Chef-Owner Curtis Stone is a chef, restaurateur, author, media personality and businessman. Originally from Australia, Curtis was classically trained in Europe as protégé to Michelin-starred London chef Marco Pierre White. In February 2014, Curtis opened his first solo restaurant, Maude, in Beverly Hills. Named after his grandmother, Maude Restaurant has garnered rave reviews and accolades as an international culinary destination from James Beard Foundation (2015 Best New Restaurant semifinalist), TIME/Travel & Leisure (lists Maude as one of the best new restaurants in the world), Eater LA (2014’s Restaurant of the Year), LA Weekly (2014’s Best New Restaurant followed by 2015 Best Restaurant in Los Angeles), LA Magazine (4 out of 4 stars), Angeleno and more.
Luke Stone, Managing Owner of Gwen Butcher Shop & Restaurant in Los Angeles, California, is a successful Australian entrepreneur in retail and hospitality as owner of Strathmore Flowers - one of the leading floral businesses in Melbourne, Australia. With the opening of Gwen, in partnership with his chef-brother, Curtis Stone, Luke is excited to add ‘restaurateur’ to his resume. Born and raised in Melbourne, Luke while pursuing an Accounting Degree bought Strathmore Flowers, in 1999 and focused his sights on growing its corporate clients. In 2008, the company expanded to a custom-built property to accommodate its growth. Luke recently relocated to California with his wife and three children to partner with his brother Curtis on Gwen - a vision the two brothers have shared for more than a decade.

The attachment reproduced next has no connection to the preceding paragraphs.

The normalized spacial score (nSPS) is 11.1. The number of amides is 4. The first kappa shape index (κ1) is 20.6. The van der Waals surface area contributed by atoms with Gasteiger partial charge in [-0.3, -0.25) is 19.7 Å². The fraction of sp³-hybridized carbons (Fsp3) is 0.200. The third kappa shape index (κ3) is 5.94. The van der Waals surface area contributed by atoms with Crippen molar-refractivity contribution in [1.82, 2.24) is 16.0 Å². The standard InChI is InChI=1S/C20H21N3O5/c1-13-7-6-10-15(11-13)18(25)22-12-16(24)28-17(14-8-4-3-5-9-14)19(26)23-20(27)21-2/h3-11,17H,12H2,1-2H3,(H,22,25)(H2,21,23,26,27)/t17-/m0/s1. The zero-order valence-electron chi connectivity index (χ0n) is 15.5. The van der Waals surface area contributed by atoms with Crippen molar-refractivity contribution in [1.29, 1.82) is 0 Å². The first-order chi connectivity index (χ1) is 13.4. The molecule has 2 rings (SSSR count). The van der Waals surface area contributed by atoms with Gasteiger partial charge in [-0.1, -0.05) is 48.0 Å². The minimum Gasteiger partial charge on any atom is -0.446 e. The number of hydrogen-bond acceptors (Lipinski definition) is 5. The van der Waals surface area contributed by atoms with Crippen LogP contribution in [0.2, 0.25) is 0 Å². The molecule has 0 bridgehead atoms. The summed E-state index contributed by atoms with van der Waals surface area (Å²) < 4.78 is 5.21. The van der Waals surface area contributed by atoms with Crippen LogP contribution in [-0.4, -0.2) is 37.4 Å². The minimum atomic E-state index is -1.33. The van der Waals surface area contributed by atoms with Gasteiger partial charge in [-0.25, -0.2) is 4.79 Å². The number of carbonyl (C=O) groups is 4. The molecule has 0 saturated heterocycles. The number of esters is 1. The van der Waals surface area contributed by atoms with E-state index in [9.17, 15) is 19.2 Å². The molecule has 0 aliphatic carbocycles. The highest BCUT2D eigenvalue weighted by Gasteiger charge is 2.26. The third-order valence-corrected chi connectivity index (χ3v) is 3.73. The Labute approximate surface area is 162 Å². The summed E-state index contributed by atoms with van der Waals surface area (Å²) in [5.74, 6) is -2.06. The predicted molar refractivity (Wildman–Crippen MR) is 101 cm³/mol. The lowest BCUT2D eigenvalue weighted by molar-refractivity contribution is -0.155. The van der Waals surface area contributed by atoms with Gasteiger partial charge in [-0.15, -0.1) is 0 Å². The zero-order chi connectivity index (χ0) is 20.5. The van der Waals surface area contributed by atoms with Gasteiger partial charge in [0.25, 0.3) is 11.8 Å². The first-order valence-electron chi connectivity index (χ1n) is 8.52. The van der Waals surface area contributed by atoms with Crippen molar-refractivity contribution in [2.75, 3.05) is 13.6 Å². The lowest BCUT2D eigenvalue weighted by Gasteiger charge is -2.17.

As co-head butcher at Gwen, Daniel works directly with customers to guide their butcher shop experience, from recommending cuts, to offering preparation techniques. He brings with him years of retail and meat experience, most recently at Eataly New York, followed by Eataly Chicago, which he helped open in 2013. At Eataly, Roderfeld mastered all aspects of butchery — cutting, trimming, shaping, boning, trussing — and developed close relationships with the local farmers he sourced from, which gave him a deep understanding of the connection between the farmer, shop and consumer.